If we take all these base case estimates at face value, we can back into Lumine’s reinvestment rate over time (the % of sustaining FCF that gets deployed back into VMS M&A). Exhibit K shows what that reinvestment rate looks like in the base case vs 2020-22 reinvestment rates. Note that even as I have M&A ramping up significantly, their reinvestment rate doesn’t get anywhere close to 100%. There is certainly room for Lumine to pursue a lot more M&A than the base case, so the limiting factor is really finding enough deals that meet their hurdle rates in these verticals, and that’s where a bit of my skepticism shows through in these estimates. I think one contributing factor is that WideOrbit will generate a large portion of total FCF, and I just don’t see how that business (the majority of Media #1 Operating Group) is going to contribute to the M&A flywheel any time soon. Note that if we ignore WideOrbit, the cumulative reinvestment rate from 2020-3Q22 was 116% thanks in large part to the other large acquisitions completed in 2022 (Wiztivi was US$36mn and TOMIA was US$84mn). So, if I end up being wrong in the base case, the most likely reason is that they do end up completing a lot more M&A than I expect.
In any event, Exhibit L shows sources/uses of cash over the forecast period in this scenario. Presumably, if Lumine can’t deploy all of their FCF then they’d repay the modest debt balances they’ll have after the WideOrbit acquisition. Even still, they’ll build somewhere close to US$1.0bn in cash over the next 10 years. Either they deploy an additional US$1.0bn on M&A (I’m skeptical), or they’ll end up returning a lot of cash to shareholders and be completely unlevered.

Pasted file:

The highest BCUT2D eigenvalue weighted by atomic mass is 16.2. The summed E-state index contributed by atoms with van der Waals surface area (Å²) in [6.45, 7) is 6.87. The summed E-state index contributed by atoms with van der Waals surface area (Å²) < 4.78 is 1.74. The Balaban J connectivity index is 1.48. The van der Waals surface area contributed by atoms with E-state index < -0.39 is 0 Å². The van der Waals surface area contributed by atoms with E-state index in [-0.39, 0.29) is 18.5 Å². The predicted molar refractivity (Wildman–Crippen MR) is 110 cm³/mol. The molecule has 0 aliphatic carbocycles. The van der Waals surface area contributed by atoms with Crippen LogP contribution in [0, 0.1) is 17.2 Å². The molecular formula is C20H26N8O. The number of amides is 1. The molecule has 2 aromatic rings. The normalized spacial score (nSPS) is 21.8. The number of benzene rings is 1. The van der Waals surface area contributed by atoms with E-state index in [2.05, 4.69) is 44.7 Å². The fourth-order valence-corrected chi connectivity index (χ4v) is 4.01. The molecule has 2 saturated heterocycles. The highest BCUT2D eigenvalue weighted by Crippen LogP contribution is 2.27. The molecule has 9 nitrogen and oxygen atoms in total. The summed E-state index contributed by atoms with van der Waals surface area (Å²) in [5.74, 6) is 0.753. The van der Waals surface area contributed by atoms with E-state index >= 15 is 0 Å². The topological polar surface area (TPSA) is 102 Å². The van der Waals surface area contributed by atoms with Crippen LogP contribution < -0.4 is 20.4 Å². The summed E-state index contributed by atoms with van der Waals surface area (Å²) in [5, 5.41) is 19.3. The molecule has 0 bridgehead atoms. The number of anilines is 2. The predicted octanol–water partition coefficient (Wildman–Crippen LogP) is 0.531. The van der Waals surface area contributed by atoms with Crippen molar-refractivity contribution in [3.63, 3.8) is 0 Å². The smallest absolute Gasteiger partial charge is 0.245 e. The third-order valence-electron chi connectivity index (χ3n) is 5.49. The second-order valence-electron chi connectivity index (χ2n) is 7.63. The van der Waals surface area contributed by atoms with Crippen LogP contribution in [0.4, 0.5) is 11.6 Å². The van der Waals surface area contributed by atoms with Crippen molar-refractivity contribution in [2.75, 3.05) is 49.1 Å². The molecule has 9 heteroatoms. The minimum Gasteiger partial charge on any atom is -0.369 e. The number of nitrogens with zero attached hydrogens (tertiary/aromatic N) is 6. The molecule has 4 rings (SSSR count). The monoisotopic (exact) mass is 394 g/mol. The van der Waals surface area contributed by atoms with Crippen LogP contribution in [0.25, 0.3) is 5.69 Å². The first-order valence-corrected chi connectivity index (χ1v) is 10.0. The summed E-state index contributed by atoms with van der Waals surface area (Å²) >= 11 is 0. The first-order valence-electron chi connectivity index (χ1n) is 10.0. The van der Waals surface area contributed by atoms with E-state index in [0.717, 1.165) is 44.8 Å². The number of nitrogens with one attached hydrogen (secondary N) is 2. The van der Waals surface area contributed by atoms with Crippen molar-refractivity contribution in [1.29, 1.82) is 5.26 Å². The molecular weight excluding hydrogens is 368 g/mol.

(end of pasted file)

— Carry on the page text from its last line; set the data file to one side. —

Tying it all together in the base case
Exhibit M shows a snapshot of my DCF output tab and shows that fair value in the base case is roughly US$13/share using a 9.0% cost of equity, 4.0% terminal growth rate, and 15% terminal ROIC. The implied exit multiple using those assumptions is roughly 24x P/E, 15x P/FCFE, or 11x EV/EBIDTA. Note that terminal P/E looks high because Lumine will still have a large outstanding balance of acquired intangibles, which is largely a non-cash expense but is deductible for cash tax purposes. If we adjust for amortization of intangibles then terminal P/E and P/FCFE are nearly identical.
The base business, using my base case organic growth rates (4.1% CAGR through the forecast period), is valued at roughly US$7.00/share ex. M&A. So nearly half of the value in my base case comes from accretive M&A. The range of outcomes for value generated through M&A is obviously quite wide and that makes for a good segue into sensitivity analysis.
The best place to start is a sensitivity on M&A assumptions – both capital deployed and purchase multiples. The sensitivity table in Exhibit N shows my fair value estimates after toggling those two assumptions, along with the readthrough for weighted-average IRRs, reinvestment rates, and total capital deployed. What’s likely to happen if Lumine deploys more capital than the base case is that incremental returns would fall, and vice versa. As such, I’ve taken a stab at illustrating the combination of assumptions that seem reasonable to me (for example, I think it’s very unlikely that they’d deploy US$3.0bn on M&A at 20%+ IRRs, or just US$1.0bn at low-teens IRRs).